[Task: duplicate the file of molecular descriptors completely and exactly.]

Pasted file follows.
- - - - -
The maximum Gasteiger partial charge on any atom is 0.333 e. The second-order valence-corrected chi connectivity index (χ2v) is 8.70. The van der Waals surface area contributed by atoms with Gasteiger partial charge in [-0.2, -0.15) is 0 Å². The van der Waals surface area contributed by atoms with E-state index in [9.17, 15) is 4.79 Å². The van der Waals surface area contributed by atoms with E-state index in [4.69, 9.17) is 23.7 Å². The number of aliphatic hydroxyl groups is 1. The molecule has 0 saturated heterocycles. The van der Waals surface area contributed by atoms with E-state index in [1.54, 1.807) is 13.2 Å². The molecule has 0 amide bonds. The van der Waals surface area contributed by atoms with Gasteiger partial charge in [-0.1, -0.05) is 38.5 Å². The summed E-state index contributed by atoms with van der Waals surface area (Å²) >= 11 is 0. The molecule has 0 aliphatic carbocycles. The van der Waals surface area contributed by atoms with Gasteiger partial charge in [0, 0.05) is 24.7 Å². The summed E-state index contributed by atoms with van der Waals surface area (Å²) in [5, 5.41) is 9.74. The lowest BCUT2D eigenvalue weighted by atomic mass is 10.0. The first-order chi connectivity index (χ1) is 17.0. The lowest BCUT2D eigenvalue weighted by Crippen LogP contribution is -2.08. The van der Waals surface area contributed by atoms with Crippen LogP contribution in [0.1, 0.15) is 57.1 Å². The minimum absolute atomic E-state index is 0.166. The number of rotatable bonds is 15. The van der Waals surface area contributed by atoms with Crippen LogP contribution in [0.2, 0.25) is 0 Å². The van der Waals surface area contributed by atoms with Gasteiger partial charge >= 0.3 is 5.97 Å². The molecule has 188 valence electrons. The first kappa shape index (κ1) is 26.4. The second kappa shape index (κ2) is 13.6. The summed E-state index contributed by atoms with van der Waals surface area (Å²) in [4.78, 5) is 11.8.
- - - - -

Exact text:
The maximum Gasteiger partial charge on any atom is 0.333 e. The second-order valence-corrected chi connectivity index (χ2v) is 8.70. The van der Waals surface area contributed by atoms with Gasteiger partial charge in [-0.2, -0.15) is 0 Å². The van der Waals surface area contributed by atoms with E-state index in [9.17, 15) is 4.79 Å². The van der Waals surface area contributed by atoms with E-state index in [4.69, 9.17) is 23.7 Å². The number of aliphatic hydroxyl groups is 1. The molecule has 0 saturated heterocycles. The van der Waals surface area contributed by atoms with E-state index in [1.54, 1.807) is 13.2 Å². The molecule has 0 amide bonds. The van der Waals surface area contributed by atoms with Gasteiger partial charge in [-0.1, -0.05) is 38.5 Å². The summed E-state index contributed by atoms with van der Waals surface area (Å²) >= 11 is 0. The molecule has 0 aliphatic carbocycles. The van der Waals surface area contributed by atoms with Gasteiger partial charge in [0, 0.05) is 24.7 Å². The summed E-state index contributed by atoms with van der Waals surface area (Å²) in [5, 5.41) is 9.74. The lowest BCUT2D eigenvalue weighted by atomic mass is 10.0. The first-order chi connectivity index (χ1) is 17.0. The lowest BCUT2D eigenvalue weighted by Crippen LogP contribution is -2.08. The van der Waals surface area contributed by atoms with Crippen LogP contribution in [0.1, 0.15) is 57.1 Å². The minimum absolute atomic E-state index is 0.166. The number of rotatable bonds is 15. The van der Waals surface area contributed by atoms with Crippen LogP contribution in [0.2, 0.25) is 0 Å². The van der Waals surface area contributed by atoms with Gasteiger partial charge >= 0.3 is 5.97 Å². The molecule has 188 valence electrons. The first kappa shape index (κ1) is 26.4. The second kappa shape index (κ2) is 13.6. The summed E-state index contributed by atoms with van der Waals surface area (Å²) in [4.78, 5) is 11.8.